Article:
Custom Schemes and the Evil Twin Problem

If you’ve been following along on my blog posts or interacting with me on Twitter, you’ll know that I’m fascinated by the idea of building a web of apps on every device. This is especially true on app centric mobile and tablet devices. But the idea also applies to browser-centric desktops because, sometimes, an app is the way to go.

The very first, and possibly the defining characteristic of the web is it’s interconnectedness. The ability for a web site to link to another one seamlessly. The irony is that an app can just as easily link to a web site hundreds (possibly thousands) of miles away. But when it comes to linking to other apps on the SAME device, well, that just happens a lot less often.

Fortunately, custom schemes or custom protocols are a great way for apps to connect to each other on-device. In fact, there’s sizable industry momentum building around the idea of using custom schemes to deep link between apps. There are at least three initiatives that I’m very interested in and have been following closely in this area:

All three have interesting facets of their own but the idea is simple: take an http link (such as http://spotify.com/artist/Beyonce) and provide a way to transform it into a custom scheme link (Spotify://artist/Beyonce).

Custom schemes aren’t new. They’ve been around since at least 1996 when the Internet Explorer team (yes, that Internet Explorer!) first debuted them at Microsoft’s Professional Developer Conference. Other notables at that conference? A keynote by Douglas Adams, a session by Steve Jobs and our very own Andrew Clinick (@andrewclinick) as an attendee. Andrew also happens to be my source for this info! Basically, the idea is that an app signs up for a custom scheme and then other apps can launch it with a URI that uses the custom scheme. The wonderful thing is that custom schemes works on Windows, Android and iOS. Of course the APIs are different on every platform. If you’re interested in how custom schemes work on iOS, start here. Here’s how they work on Android. A detailed walkthrough that shows how to handle custom schemes in a Windows app lives here.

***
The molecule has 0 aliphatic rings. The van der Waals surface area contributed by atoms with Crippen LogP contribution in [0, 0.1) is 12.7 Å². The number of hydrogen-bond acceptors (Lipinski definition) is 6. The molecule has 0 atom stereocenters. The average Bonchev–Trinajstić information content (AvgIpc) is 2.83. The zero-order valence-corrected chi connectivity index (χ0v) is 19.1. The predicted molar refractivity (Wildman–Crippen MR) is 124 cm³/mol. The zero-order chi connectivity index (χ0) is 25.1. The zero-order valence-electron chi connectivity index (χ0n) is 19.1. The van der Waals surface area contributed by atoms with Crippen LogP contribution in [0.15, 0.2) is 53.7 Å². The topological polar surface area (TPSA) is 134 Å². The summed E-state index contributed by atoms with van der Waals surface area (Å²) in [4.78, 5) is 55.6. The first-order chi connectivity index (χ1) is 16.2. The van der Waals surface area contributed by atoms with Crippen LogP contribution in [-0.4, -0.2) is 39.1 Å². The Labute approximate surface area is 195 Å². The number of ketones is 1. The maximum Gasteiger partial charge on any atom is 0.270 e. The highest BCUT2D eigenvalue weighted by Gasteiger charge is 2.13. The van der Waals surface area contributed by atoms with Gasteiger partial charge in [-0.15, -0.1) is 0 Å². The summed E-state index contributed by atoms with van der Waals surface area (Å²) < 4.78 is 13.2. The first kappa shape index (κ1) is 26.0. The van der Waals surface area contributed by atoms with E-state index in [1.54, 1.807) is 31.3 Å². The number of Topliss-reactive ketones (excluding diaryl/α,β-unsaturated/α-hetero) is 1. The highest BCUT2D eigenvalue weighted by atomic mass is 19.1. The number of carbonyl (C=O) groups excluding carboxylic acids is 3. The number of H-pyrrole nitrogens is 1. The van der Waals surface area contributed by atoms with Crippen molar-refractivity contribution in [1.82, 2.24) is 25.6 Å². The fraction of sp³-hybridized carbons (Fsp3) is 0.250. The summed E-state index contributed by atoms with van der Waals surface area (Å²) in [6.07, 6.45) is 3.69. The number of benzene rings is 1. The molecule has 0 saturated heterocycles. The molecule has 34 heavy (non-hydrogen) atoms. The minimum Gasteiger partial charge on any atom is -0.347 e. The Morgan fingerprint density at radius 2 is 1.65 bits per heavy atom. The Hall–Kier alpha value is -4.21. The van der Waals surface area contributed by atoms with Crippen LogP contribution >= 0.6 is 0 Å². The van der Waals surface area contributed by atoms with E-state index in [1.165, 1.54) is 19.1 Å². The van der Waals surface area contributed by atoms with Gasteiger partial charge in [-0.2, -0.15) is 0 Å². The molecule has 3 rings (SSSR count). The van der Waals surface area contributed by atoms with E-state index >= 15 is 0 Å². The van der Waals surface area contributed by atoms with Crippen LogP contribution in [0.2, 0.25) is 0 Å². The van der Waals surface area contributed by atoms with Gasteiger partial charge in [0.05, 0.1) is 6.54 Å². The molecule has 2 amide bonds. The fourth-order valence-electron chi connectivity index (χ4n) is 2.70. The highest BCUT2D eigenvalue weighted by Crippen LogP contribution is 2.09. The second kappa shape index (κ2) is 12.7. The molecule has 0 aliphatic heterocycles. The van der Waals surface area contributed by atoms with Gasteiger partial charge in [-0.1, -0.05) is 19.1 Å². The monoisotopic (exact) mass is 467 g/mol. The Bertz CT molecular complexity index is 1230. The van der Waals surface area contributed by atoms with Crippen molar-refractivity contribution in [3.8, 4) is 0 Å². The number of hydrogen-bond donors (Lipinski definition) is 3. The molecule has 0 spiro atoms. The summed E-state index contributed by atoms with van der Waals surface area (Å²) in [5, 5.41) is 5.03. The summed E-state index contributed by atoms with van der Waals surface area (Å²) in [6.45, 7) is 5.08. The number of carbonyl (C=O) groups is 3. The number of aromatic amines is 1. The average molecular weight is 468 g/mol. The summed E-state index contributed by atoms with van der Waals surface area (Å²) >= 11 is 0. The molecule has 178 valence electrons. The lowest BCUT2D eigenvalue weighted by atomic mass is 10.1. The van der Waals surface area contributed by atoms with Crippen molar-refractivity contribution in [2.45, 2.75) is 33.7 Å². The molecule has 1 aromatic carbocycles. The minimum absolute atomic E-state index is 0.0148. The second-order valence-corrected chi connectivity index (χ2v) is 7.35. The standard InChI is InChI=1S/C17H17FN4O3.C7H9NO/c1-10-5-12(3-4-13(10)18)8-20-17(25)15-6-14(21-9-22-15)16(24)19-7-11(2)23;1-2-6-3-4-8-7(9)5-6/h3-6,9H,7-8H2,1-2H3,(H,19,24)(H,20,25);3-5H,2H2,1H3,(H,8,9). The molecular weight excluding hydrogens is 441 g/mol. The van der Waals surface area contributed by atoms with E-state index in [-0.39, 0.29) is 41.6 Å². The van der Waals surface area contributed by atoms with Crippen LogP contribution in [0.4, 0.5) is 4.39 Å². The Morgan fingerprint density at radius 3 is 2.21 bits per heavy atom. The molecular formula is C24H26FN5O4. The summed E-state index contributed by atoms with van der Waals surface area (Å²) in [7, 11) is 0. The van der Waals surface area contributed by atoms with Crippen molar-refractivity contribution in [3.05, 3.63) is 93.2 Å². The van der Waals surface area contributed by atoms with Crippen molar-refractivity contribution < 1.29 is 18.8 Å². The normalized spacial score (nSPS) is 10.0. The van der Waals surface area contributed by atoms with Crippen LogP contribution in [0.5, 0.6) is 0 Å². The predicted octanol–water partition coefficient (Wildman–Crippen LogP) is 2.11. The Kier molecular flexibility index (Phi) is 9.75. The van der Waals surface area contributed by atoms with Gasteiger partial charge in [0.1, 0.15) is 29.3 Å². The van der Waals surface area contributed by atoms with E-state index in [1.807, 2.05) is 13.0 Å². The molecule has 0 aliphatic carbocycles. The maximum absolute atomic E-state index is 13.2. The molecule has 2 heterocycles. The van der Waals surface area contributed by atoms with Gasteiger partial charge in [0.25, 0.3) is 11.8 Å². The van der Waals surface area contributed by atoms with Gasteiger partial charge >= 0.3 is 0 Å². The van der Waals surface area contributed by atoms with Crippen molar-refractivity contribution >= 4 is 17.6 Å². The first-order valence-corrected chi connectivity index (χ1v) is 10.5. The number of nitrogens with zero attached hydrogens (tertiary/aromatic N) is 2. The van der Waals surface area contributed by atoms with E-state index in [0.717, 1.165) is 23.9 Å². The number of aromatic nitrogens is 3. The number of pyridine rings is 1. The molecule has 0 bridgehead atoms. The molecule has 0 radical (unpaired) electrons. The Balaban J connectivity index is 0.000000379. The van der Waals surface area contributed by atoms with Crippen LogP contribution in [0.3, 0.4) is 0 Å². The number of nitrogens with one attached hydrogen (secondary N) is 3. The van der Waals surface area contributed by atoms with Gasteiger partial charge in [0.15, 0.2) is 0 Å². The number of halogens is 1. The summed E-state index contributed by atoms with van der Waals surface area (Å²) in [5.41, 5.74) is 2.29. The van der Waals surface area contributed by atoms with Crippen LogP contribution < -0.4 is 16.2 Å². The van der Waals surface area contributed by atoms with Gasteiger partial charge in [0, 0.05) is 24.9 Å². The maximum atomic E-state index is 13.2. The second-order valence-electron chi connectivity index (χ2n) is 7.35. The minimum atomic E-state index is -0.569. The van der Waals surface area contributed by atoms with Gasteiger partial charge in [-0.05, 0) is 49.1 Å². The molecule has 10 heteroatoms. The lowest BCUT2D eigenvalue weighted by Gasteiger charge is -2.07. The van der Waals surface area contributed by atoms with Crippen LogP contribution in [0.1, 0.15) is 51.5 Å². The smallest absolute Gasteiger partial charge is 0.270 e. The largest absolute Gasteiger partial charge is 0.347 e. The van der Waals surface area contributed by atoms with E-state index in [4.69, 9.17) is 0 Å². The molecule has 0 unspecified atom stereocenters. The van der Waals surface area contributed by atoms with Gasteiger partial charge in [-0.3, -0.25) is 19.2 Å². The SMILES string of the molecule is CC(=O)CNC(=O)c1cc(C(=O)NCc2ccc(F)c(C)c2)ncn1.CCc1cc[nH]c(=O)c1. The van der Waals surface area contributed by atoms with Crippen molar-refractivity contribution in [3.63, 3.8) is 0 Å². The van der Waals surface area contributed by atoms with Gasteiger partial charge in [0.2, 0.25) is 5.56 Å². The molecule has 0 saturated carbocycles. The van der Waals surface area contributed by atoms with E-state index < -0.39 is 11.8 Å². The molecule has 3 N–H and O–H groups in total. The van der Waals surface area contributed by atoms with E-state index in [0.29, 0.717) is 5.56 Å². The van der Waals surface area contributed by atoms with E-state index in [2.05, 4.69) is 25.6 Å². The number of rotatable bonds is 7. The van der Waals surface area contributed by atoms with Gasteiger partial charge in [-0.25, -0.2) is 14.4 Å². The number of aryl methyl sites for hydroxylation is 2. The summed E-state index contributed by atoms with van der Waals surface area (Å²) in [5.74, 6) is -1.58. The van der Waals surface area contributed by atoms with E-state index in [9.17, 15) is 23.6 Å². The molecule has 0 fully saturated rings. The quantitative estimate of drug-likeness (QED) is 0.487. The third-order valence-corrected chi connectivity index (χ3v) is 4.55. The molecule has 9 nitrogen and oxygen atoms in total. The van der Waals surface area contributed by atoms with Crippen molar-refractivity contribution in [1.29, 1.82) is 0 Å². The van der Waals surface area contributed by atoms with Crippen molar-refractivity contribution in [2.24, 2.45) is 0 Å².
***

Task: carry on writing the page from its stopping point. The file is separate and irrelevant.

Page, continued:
Okay, that’s great. You defined a custom scheme that can be used to deep link into your app. You’ve also decorated your http pages with the right metadata so other apps can find your custom scheme. Pretty soon, you’ll discover a problem that is unique to custom schemes. There is no authoritative way to take ownership of a custom scheme! Say you went with myawesomeapp: and you’ve got apps in the Android, Windows and iOS stores. That does not prevent someone else from coming along and using the same scheme. Unlike the World Wide Web, there is no central authority that polices and mandates that these schemes be unique. You can use strategies like reverse domain naming which is recommended by the Internet Engineering Task Force. But that still doesn’t prevent a malicious app from engaging in this behavior.

So, what ends up happening is that an app attempts to deep link into your app and the user might end up in a place neither you nor the calling app expected. I call this the Evil Twin problem. How do you prevent your friends directing a user to your evil twin instead of you on Windows? Well I’m glad you asked!

First things first, here’s how an app deep links into another app on Windows:

Launcher.LaunchUriAsync(new Uri(“com.aruntalkstech.tumbleme:?Oh=Yes”))